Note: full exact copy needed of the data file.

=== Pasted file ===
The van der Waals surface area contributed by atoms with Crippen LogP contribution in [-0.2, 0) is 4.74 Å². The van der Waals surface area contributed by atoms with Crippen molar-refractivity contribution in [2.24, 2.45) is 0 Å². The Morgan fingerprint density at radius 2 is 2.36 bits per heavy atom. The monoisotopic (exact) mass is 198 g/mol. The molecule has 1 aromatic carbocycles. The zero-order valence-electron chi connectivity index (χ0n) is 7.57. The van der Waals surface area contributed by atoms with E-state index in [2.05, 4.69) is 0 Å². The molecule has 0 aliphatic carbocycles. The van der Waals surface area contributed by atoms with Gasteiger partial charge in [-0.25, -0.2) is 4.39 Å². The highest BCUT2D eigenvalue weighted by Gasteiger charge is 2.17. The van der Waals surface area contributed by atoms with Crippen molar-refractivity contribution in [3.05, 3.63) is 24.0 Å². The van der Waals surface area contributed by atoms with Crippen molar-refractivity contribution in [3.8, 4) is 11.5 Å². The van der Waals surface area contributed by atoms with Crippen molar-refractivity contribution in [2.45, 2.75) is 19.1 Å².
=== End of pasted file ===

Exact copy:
The van der Waals surface area contributed by atoms with Crippen LogP contribution in [-0.2, 0) is 4.74 Å². The van der Waals surface area contributed by atoms with Crippen molar-refractivity contribution in [2.24, 2.45) is 0 Å². The Morgan fingerprint density at radius 2 is 2.36 bits per heavy atom. The monoisotopic (exact) mass is 198 g/mol. The molecule has 1 aromatic carbocycles. The zero-order valence-electron chi connectivity index (χ0n) is 7.57. The van der Waals surface area contributed by atoms with E-state index in [2.05, 4.69) is 0 Å². The molecule has 0 aliphatic carbocycles. The van der Waals surface area contributed by atoms with Gasteiger partial charge in [-0.25, -0.2) is 4.39 Å². The highest BCUT2D eigenvalue weighted by Gasteiger charge is 2.17. The van der Waals surface area contributed by atoms with Crippen molar-refractivity contribution in [3.05, 3.63) is 24.0 Å². The van der Waals surface area contributed by atoms with Crippen molar-refractivity contribution in [3.8, 4) is 11.5 Å². The van der Waals surface area contributed by atoms with Crippen molar-refractivity contribution in [2.45, 2.75) is 19.1 Å².